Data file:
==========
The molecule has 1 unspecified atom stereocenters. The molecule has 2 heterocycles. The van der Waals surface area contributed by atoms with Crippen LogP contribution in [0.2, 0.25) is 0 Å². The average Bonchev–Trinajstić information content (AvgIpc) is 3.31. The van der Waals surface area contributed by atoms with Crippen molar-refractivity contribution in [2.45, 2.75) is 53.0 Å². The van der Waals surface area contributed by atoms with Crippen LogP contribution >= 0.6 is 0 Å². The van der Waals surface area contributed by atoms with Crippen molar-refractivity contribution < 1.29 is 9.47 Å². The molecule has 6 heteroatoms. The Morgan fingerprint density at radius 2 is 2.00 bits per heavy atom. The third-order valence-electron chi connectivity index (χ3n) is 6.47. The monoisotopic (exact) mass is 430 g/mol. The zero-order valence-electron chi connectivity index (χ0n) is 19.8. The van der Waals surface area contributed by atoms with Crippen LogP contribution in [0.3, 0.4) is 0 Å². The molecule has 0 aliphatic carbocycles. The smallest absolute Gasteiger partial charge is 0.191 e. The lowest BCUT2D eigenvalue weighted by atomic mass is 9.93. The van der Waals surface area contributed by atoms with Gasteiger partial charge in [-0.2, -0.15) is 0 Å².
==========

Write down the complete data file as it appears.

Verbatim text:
The molecule has 1 unspecified atom stereocenters. The molecule has 2 heterocycles. The van der Waals surface area contributed by atoms with Crippen LogP contribution in [0.2, 0.25) is 0 Å². The average Bonchev–Trinajstić information content (AvgIpc) is 3.31. The van der Waals surface area contributed by atoms with Crippen molar-refractivity contribution in [2.45, 2.75) is 53.0 Å². The van der Waals surface area contributed by atoms with Crippen LogP contribution >= 0.6 is 0 Å². The van der Waals surface area contributed by atoms with Crippen molar-refractivity contribution < 1.29 is 9.47 Å². The molecule has 6 heteroatoms. The Morgan fingerprint density at radius 2 is 2.00 bits per heavy atom. The third-order valence-electron chi connectivity index (χ3n) is 6.47. The monoisotopic (exact) mass is 430 g/mol. The zero-order valence-electron chi connectivity index (χ0n) is 19.8. The van der Waals surface area contributed by atoms with Crippen LogP contribution in [0.3, 0.4) is 0 Å². The molecule has 0 aliphatic carbocycles. The smallest absolute Gasteiger partial charge is 0.191 e. The lowest BCUT2D eigenvalue weighted by atomic mass is 9.93. The van der Waals surface area contributed by atoms with Gasteiger partial charge in [-0.2, -0.15) is 0 Å².